The Night James Brown Saved Boston
On April 4, 1968, Dr. Martin Luther King, Jr. was assassinated in Memphis, TN. This event shocked the nation, and the tension it caused threatened to tear some cities apart. Although Boston was never at the forefront of the civil rights movement of the era, officials expected protests and riots. But those didn’t happen. This documentary, produced by David Leaf, explains that tensions were quelled because James Brown, the Godfather of Soul, performed a concert at the Boston Garden on April 5. Using archival footage of the performance, as well as footage that illuminates Boston’s own history of segregation and racial tension, the film does an excellent job at cementing James Brown as a cultural titan. The rest of the story is told via personal accounts from Boston politicians, those who went to the concert, and members of Brown’s band. You can watch this documentary on YouTube.
Everybody Wants to be Italian
This romantic comedy came out in 2007, debuting at the Boston Film Festival. It is set in Boston’s North End, the city’s historic Italian neighborhood. While Italian-Americans have a long history on the big screen, the New York area largely gets more of the focus. While the movie does a good job at using Boston’s Italian community as a backdrop, critics were less than enthusiastic about it as a whole. The story is about a local fish seller and his attempts to find love. Part of the reason why critics disliked the story was because of the main character’s selfishness in these attempts. Nonetheless, the movie can be fun fluff to waste a few hours.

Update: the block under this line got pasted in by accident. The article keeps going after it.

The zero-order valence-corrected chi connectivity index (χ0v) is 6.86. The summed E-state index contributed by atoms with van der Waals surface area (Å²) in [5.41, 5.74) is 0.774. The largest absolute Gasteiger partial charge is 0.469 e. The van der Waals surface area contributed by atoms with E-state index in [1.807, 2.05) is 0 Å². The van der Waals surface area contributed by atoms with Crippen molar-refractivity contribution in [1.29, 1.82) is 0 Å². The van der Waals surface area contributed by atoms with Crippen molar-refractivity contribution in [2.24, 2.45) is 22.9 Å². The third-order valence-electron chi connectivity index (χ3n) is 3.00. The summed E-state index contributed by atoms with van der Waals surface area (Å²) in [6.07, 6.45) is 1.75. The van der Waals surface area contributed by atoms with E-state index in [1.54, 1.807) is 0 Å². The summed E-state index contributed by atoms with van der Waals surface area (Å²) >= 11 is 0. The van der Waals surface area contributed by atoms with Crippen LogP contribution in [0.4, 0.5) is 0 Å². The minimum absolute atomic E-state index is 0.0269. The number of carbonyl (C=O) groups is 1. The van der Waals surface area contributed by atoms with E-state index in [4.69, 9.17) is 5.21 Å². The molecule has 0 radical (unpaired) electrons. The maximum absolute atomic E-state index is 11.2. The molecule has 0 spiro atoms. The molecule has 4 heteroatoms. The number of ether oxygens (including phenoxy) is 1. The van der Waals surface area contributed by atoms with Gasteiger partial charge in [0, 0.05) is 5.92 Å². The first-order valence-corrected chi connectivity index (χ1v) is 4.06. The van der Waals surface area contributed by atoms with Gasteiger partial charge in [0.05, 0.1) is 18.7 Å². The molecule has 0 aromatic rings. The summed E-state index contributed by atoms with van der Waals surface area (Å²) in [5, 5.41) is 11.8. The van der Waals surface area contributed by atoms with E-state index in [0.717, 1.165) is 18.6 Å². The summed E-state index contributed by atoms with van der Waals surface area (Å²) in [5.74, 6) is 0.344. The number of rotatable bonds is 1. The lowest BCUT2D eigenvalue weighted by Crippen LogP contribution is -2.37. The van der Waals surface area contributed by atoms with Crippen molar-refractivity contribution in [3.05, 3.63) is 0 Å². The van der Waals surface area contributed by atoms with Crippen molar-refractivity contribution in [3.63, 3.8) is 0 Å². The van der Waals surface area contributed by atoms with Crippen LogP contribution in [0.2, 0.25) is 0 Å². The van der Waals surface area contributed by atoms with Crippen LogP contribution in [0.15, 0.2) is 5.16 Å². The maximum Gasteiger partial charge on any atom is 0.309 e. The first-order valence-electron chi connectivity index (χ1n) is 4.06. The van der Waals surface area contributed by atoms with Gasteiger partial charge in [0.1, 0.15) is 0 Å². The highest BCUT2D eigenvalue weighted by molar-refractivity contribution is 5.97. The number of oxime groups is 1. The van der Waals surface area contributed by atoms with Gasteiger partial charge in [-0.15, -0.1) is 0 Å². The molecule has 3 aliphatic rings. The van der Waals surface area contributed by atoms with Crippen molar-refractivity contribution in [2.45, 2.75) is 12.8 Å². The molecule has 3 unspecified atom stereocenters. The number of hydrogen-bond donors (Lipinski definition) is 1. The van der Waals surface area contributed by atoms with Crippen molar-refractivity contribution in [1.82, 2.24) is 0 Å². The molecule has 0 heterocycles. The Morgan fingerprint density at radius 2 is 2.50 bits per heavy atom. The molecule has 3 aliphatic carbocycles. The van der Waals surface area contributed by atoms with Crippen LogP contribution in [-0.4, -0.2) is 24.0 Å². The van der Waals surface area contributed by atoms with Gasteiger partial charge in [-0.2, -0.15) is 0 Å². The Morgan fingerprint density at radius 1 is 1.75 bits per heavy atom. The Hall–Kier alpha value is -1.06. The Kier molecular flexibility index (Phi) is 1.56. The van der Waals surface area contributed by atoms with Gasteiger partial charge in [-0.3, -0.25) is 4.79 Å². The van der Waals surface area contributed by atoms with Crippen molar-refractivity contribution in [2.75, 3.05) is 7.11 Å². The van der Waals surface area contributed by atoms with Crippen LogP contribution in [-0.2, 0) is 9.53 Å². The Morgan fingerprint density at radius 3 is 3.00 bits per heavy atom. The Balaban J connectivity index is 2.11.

Every so often, a comedic movie comes out that combines perfectly-timed laughs with excellent social commentary. Elle Woods, Reese Witherspoon’s character from the comedy Legally Blonde has been inspiring young women to pursue their goals and passions since the film’s release in 2001. In the movie, Elle defies her doubters by getting into Harvard Law School, eventually graduating at the top of her class.
While on-screen representation for the intellectually disabled is important, the subject is often handled poorly, with insensitivity and clumsiness. This 1968 movie, based on the classic science fiction short story Flowers for Algernon by Daniel Keyes, was one of the earliest to tackle this sensitive subject matter. While it isn’t a perfect representation, especially by today’s standards, it was still well-received critically, largely for its characters and the use of Boston’s historic colonial architecture as a setting. The titular character of the story undergoes experimental testing to improve human intelligence. Cliff Robertson won the Academy Award for Best Actor for his portrayal of Charly.
Gone Baby Gone
This modern noir film was Ben Affleck’s directorial debut in 2007. Amy Ryan’s role as a negligent mother was especially praised, and even earned her a nomination for Best Supporting Actress at the Academy Awards. Based on the novel of the same name by local author Dennis Lehane (Mystic River), the movie adds a much more nuanced take on local crime than some of its counterparts, especially in terms of its treatment of Boston’s lower income communities. Starring Casey Affleck and Morgan Freeman, it’s the story of two Boston detectives searching for a young girl who has gone missing. Ultimately, it creates an effective moral issue as it progresses, as the characters make decisions that many viewers have difficulty supporting.